An edited essay, featuring several red pen marks.

IN THE summer of 2005 Karen Aiach and her husband received heartbreaking news about their four-month-old daughter, Ornella: she had a rare disorder known as Sanfilippo syndrome. The prognosis was that, from about the age of three, the disorder would gradually rob her of most of her cognitive abilities. She would probably develop a severe sleep disorder and become hyperactive and aggressive. She was unlikely to live into her teens; she certainly would not survive them.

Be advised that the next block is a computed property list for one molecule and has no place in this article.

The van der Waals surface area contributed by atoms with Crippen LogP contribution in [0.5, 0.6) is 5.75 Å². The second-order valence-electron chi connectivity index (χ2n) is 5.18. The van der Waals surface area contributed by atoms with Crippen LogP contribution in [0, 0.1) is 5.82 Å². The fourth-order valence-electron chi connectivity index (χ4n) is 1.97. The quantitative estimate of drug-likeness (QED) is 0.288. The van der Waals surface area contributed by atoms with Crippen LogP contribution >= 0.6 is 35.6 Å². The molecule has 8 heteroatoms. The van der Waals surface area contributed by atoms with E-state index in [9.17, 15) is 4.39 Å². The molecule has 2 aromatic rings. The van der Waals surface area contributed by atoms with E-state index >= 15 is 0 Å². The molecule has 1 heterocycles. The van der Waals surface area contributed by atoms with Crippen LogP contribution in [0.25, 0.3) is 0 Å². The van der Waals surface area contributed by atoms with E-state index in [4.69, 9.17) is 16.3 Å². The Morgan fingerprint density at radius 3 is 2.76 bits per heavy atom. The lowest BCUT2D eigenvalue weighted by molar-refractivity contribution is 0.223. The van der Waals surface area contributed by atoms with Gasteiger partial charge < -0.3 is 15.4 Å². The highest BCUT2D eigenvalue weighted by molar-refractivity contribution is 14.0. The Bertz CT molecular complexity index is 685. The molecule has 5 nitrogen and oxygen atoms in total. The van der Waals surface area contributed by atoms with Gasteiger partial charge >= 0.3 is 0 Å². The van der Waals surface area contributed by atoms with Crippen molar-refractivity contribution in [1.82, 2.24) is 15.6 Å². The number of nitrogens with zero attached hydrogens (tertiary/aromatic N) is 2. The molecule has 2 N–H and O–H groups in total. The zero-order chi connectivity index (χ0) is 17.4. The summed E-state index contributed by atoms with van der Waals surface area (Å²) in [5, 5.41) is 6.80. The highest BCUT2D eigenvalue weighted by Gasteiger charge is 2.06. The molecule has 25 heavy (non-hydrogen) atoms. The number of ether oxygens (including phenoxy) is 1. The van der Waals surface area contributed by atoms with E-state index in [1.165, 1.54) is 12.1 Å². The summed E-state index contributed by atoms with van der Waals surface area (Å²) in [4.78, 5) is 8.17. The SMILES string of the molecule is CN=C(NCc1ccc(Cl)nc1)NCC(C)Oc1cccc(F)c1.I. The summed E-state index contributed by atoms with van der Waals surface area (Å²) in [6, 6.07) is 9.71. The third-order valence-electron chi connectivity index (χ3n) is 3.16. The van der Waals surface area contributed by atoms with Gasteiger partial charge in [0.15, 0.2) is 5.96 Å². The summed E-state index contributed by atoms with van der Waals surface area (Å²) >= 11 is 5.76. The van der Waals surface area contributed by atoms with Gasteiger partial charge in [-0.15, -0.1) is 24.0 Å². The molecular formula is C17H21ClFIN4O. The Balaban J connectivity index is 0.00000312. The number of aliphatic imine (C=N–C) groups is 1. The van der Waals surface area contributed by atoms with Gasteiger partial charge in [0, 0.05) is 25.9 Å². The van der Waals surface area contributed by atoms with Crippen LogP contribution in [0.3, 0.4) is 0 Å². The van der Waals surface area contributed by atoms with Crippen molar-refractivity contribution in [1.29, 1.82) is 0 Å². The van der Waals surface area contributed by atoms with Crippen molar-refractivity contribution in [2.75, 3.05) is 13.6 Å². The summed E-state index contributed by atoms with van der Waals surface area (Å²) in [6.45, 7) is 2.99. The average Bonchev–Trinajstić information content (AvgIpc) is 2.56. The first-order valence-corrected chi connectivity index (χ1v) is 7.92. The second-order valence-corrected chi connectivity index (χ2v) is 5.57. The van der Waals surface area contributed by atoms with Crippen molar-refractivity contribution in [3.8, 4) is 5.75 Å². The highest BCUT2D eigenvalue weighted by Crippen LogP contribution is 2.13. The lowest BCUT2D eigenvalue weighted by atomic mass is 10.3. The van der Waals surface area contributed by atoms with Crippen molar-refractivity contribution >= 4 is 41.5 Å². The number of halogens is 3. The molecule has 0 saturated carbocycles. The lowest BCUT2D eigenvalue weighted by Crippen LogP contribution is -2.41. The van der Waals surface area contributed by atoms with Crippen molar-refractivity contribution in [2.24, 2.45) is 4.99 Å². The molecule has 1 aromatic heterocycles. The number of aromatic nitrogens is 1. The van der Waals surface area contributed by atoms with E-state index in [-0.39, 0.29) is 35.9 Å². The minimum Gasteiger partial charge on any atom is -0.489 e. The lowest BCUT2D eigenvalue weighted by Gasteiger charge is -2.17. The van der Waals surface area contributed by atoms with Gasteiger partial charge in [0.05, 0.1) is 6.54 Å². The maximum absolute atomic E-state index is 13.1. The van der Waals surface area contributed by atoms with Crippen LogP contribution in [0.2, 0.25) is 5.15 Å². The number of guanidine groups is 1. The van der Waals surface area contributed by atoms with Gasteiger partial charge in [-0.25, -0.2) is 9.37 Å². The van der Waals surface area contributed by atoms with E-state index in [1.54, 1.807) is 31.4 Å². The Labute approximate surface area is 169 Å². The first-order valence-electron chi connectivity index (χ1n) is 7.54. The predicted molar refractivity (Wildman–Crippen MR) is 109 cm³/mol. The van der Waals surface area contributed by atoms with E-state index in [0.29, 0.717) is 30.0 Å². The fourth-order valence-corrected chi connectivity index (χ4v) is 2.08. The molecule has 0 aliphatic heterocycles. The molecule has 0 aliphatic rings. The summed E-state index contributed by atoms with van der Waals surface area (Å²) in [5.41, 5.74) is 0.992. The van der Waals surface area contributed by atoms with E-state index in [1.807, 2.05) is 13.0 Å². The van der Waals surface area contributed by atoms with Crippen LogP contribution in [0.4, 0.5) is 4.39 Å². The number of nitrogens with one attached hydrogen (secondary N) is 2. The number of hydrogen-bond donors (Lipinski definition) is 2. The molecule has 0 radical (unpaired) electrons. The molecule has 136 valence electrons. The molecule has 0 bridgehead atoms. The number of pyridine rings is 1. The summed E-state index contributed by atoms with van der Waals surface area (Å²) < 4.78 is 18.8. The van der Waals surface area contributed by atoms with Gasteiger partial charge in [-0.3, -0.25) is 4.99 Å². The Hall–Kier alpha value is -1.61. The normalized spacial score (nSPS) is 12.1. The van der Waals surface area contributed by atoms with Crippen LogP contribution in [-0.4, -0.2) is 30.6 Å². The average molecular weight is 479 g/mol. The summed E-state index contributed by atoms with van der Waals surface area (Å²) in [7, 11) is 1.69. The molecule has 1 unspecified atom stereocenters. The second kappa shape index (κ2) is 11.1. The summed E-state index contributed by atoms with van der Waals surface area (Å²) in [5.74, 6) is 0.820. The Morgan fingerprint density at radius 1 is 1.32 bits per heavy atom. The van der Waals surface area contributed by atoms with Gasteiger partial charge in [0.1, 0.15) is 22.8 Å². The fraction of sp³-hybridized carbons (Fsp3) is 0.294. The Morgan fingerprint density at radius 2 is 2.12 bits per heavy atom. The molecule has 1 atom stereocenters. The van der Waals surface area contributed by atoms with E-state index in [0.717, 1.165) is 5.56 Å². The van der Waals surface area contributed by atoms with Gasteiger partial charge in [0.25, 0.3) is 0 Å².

The problem was that Ornella lacked a working copy of a specific gene. It is a gene that tells the body how to make a particular protein which is involved in clearing up cellular debris. Without that protein the cells of her body were unable to break down a complex sugar molecule, heparan sulphate. It is the build-up of that molecule in brain cells that lies behind the symptoms of the syndrome. If her cells could make that protein, the situation might, in principle, be reversed. Learning this, Ms Aiach embarked on a ten-year search for a way to correct the error in her...